You can read it online at

* Donald Duck: "The Mad Chemist", by Carl Barks (Dell Comics)

Reprinted in the 1989 Donald Duck Adventures #15, which can be gotten for $6 or $7 on eBay, and probably cheaper if you rifle through stacks of old comics in a store (although you can't do that most places at the moment).

* Flash Gordon: "Battle for Tropica", by Alex Raymond (King Features Syndicate)

Available at a reasonable price in "Flash Gordon Volume #6 1943-1945: Triumph In Tropica" from Kitchen Sink Press

* Flash Gordon: "Triumph in Tropica", by Alex Raymond (King Features Syndicate)

Also in "Flash Gordon Volume #6 1943-1945: Triumph In Tropica".

* The Spirit: "For the Love of Clara Defoe", by Manly Wade Wellman, Lou Fine and Don Komisarow (Register and Tribune Syndicate)

Read it online (it's only 8 pages):

* (winner) Superman: "The Mysterious Mr. Mxyztplk", by Jerry Siegel and Joe Shuster (Detective Comics, Inc.) has a list of reprints, which are readily available.

Best Dramatic Presentation, Short Form:

* (winner, tie) The Canterville Ghost, screenplay by Edwin Harvey Blum from a story by Oscar Wilde, directed by Jules Dassin (Metro-Goldwyn-Mayer (MGM))

Trailer here: There's a DVD on eBay for $15. I'm unconvinced from the trailer that it's worth $15 to see. $7 if you have a working VCR.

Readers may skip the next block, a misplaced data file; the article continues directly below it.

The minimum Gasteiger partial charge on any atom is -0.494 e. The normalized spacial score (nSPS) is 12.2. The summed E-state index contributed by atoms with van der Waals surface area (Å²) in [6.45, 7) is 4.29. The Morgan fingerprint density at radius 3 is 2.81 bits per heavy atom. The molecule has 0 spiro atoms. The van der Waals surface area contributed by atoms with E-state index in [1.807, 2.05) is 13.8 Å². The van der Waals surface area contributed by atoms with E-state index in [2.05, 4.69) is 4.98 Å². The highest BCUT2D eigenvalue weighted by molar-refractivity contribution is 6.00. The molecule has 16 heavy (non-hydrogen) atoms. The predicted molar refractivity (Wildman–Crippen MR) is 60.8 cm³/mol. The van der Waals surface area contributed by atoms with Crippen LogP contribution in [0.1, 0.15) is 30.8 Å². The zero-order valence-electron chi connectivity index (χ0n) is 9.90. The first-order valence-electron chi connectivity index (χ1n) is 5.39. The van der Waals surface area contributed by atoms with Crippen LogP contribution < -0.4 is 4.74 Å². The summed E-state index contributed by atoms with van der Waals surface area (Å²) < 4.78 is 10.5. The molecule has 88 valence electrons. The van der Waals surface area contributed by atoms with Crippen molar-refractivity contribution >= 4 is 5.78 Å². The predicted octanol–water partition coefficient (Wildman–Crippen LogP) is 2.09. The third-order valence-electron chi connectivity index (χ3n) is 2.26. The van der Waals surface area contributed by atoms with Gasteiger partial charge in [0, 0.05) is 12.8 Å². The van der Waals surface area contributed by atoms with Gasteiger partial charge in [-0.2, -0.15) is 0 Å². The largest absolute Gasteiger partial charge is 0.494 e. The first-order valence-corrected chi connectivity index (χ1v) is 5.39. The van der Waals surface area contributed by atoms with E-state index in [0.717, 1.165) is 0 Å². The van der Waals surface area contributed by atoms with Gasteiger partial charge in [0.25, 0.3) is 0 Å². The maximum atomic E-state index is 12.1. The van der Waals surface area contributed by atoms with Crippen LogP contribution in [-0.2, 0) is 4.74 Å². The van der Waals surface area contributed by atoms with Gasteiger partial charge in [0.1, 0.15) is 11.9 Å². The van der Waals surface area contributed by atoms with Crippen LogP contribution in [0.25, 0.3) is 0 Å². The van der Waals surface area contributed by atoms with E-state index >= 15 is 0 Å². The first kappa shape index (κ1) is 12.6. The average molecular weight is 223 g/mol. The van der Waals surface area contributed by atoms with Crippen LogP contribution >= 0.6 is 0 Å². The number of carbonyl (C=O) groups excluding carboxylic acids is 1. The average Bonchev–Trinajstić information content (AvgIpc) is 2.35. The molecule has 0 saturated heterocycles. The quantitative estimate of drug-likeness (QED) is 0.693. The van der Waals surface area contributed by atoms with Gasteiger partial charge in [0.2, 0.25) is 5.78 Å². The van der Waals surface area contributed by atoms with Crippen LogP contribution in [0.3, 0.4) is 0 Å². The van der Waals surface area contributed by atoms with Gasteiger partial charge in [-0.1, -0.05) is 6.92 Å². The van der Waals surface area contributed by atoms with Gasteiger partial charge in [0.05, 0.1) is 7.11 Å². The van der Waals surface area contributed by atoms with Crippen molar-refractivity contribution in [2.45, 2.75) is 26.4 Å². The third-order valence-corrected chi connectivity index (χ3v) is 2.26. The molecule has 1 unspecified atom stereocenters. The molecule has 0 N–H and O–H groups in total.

* (winner, tie) The Curse of the Cat People, written by DeWitt Bodeen, directed by Gunther V. Fritsch and Robert Wise (RKO Radio Pictures)

Full movie at: Also available on DVD.

* Donovan's Brain, adapted by Robert L. Richards from a story by Curt Siodmak, producer, director and editor William Spier (CBS Radio Network)

This confused me, given that there was a movie adaptation in 1944, but called "The Lady and the Monster". Then I realized the nominated work is a radio drama. (Yeah, it says it right there: "CBS Radio Network", but I missed it.) It is here: (both parts)

* House of Frankenstein, screenplay by Edward T. Lowe, Jr. from a story by Curt Siodmak, directed by Erle C. Kenton (Universal Pictures)

Trailer at: There's a DVD. Run ya $10 on eBay. Edited to add: Also available on DVD from Netflix.

* The Invisible Man's Revenge, written by Bertram Millhauser, directed by Ford Beebe (Universal Pictures)

Full movie at: There's also a DVD for $19 and up on eBay.

* It Happened Tomorrow, screenplay and adaptation by Dudley Nichols and Rene Clair, directed by Rene Clair (Arnold Pressburger Films)

Full movie at: DVD for $19+.

Best Editor, Short Form:

I don't know how to go about fairly evaluating the nominees

Best Professional Artist:

I don't know how to do this one either.

Best Fanzine:

Read them all at

Best Fan Writer